- Matthew E. Kahn, 2005. "The Death Toll from Natural Disasters: The Role of Income, Geography, and Institutions," The Review of Economics and Statistics, MIT Press, vol. 87(2), pages 271-284, May.
- repec:idb:brikps:36798 is not listed on IDEAS
- Viscusi, W. Kip & Zeckhauser, Richard J., 2011.
"Addressing Catastrophic Risks: Disparate Anatomies Require Tailored Therapies,"
Working Paper Series
rwp11-045, Harvard University, John F. Kennedy School of Government.
- Viscusi, Kip W. & Zeckhauser, Richard Jay, 2011. "Addressing Catastrophic Risks: Disparate Anatomies Require Tailored Therapies," Scholarly Articles 5688700, Harvard Kennedy School of Government.
- W. Kip Viscusi & Richard J. Zeckhauser, 2006.
"National Survey Evidence on Disasters and Relief: Risk Beliefs, Self-Interest, and Compassion,"
NBER Working Papers
12582, National Bureau of Economic Research, Inc.
- W. Viscusi & Richard Zeckhauser, 2006. "National survey evidence on disasters and relief: Risk beliefs, self-interest, and compassion," Journal of Risk and Uncertainty, Springer, vol. 33(1), pages 13-36, September.
- Viscusi, W. Kip & Zeckhauser, Richard J., 2006. "National Survey Evidence on Disasters and Relief: Risk Beliefs, Self-Interest, and Compassion," Working paper 435, Regulation2point0.
- Lester Lave & Jay Apt, 2006. "Planning for natural disasters in a stochastic world," Journal of Risk and Uncertainty, Springer, vol. 33(1), pages 117-130, September.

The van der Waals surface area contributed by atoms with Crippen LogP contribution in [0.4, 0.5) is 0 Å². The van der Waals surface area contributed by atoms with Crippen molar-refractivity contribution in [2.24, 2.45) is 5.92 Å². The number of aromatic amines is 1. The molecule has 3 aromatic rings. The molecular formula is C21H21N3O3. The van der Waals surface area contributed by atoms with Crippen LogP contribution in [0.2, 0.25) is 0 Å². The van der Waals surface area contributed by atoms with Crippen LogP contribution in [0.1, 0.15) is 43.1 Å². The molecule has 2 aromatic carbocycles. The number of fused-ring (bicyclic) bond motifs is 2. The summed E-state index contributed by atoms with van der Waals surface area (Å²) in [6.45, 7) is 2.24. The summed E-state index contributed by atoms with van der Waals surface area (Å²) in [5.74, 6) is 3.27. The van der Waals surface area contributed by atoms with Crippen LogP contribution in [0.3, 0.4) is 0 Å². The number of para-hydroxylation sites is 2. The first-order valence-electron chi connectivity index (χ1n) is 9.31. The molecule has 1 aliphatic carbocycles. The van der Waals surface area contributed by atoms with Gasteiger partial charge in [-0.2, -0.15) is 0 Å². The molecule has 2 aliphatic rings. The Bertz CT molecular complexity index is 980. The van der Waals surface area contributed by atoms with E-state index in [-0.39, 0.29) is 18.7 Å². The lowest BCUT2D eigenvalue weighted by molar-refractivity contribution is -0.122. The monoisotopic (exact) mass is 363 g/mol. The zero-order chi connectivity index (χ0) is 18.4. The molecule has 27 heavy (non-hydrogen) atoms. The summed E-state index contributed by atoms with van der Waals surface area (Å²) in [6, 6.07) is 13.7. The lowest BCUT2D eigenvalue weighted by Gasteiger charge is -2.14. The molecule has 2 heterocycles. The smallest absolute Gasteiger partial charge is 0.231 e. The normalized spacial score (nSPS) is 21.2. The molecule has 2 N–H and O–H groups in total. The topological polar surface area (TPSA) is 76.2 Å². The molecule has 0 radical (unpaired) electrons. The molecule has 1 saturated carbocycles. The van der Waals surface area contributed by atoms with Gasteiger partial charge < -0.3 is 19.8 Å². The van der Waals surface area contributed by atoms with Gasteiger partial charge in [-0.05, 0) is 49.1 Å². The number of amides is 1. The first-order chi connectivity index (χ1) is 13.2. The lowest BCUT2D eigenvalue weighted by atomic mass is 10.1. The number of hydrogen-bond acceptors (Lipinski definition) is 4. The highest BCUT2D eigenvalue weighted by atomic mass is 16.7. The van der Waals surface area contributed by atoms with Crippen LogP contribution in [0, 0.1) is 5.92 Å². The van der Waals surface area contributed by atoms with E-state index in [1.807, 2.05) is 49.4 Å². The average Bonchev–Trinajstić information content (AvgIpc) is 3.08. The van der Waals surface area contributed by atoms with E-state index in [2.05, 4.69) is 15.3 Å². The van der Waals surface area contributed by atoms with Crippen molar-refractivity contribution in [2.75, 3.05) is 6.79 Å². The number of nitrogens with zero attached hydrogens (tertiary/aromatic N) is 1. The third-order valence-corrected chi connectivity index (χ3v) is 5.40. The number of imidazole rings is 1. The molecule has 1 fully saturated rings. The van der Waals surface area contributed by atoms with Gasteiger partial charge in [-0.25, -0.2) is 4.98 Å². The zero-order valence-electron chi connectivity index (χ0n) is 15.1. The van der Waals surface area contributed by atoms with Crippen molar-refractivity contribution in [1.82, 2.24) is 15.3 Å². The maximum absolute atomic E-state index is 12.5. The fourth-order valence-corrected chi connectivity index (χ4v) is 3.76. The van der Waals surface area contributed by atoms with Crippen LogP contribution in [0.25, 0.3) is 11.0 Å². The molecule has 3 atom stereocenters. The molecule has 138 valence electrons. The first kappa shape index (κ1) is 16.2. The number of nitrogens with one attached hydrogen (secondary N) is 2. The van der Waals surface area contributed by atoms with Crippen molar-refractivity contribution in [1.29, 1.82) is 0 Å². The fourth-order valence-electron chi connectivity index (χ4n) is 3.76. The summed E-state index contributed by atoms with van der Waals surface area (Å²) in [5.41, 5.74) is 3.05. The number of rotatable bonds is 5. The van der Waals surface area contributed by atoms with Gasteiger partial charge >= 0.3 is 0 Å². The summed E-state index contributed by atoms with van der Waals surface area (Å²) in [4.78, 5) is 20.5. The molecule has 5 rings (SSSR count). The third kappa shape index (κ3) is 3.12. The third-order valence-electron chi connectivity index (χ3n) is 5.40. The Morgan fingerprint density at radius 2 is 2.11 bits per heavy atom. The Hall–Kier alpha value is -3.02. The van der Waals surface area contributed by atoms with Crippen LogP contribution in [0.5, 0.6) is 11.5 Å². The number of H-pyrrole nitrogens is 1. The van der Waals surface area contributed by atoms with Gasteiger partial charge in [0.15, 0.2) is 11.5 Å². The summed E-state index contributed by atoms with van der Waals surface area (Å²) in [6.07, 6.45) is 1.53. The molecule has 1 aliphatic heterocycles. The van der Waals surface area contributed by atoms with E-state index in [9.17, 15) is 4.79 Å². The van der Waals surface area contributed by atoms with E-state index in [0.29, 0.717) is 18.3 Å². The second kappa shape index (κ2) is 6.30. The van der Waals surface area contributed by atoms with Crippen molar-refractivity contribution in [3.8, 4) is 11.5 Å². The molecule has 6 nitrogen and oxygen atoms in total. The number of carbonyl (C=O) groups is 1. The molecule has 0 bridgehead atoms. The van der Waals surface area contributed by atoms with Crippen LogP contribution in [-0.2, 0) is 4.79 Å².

- Michael Keen & Paul K. Freeman & Muthukumara Mani, 2003. "Dealing with Increased Risk of Natural Disasters: Challenges and Options," IMF Working Papers 03/197, International Monetary Fund.
- Cole, Shawn & Healy, Andrew & Werker, Eric, 2012. "Do voters demand responsive governments? Evidence from Indian disaster relief," Journal of Development Economics, Elsevier, vol. 97(2), pages 167-181.
- Stéphane Hallegatte & Valentin Przyluski, 2010. "The Economics of Natural Disasters," CESifo Forum, Ifo Institute for Economic Research at the University of Munich, vol. 11(2), pages 14-24, 07.
- Carter, Michael R. & Little, Peter D. & Mogues, Tewodaj & Negatu, Workneh, 2007. "Poverty Traps and Natural Disasters in Ethiopia and Honduras," World Development, Elsevier, vol. 35(5), pages 835-856, May.
- Mark Skidmore & Hideki Toya, 2005.
"Economic Development and the Impacts of Natural Disasters,"
05-04, UW-Whitewater, Department of Economics.
- Toya, Hideki & Skidmore, Mark, 2007. "Economic development and the impacts of natural disasters," Economics Letters, Elsevier, vol. 94(1), pages 20-25, January.
- Kenneth A. Froot & Paul G.J. O'Connell, .
"On the Pricing of Intermediated Risks: Theory and Application to Catastrophe Reinsurance,"
Center for Financial Institutions Working Papers
97-24, Wharton School Center for Financial Institutions, University of Pennsylvania.
- Froot, Kenneth A. & O'Connell, Paul G.J., 2008. "On the pricing of intermediated risks: Theory and application to catastrophe reinsurance," Journal of Banking & Finance, Elsevier, vol. 32(1), pages 69-85, January.
- Kenneth A. Froot & Paul G. J. O'Connell, 1997. "On The Pricing of Intermediated Risks: Theory and Application to Catastrophe Reinsurance," NBER Working Papers 6011, National Bureau of Economic Research, Inc.
- Dasgupta, Partha, 2007. "Economics: A Very Short Introduction," OUP Catalogue, Oxford University Press, number 9780192853455.
For technical questions regarding this item, or to correct its authors, title, abstract, bibliographic or download information, contact: (Clare Degenhardt).
If references are entirely missing, you can add them using this form.